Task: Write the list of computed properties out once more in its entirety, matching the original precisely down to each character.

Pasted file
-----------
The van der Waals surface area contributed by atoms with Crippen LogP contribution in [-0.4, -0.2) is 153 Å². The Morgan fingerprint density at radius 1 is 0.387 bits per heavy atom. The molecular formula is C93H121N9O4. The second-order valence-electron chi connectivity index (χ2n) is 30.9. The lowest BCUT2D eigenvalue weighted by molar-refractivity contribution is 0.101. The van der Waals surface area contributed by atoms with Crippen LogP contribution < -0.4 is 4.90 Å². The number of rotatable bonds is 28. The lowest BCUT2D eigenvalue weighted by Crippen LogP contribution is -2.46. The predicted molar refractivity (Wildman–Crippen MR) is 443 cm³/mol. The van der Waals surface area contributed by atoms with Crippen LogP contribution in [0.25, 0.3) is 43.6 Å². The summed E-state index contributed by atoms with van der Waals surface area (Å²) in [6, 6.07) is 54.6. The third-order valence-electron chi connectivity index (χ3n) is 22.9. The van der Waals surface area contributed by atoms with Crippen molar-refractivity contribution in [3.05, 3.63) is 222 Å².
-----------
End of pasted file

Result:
The van der Waals surface area contributed by atoms with Crippen LogP contribution in [-0.4, -0.2) is 153 Å². The Morgan fingerprint density at radius 1 is 0.387 bits per heavy atom. The molecular formula is C93H121N9O4. The second-order valence-electron chi connectivity index (χ2n) is 30.9. The lowest BCUT2D eigenvalue weighted by molar-refractivity contribution is 0.101. The van der Waals surface area contributed by atoms with Crippen LogP contribution < -0.4 is 4.90 Å². The number of rotatable bonds is 28. The lowest BCUT2D eigenvalue weighted by Crippen LogP contribution is -2.46. The predicted molar refractivity (Wildman–Crippen MR) is 443 cm³/mol. The van der Waals surface area contributed by atoms with Crippen LogP contribution in [0.25, 0.3) is 43.6 Å². The summed E-state index contributed by atoms with van der Waals surface area (Å²) in [6, 6.07) is 54.6. The third-order valence-electron chi connectivity index (χ3n) is 22.9. The van der Waals surface area contributed by atoms with Crippen molar-refractivity contribution in [3.05, 3.63) is 222 Å².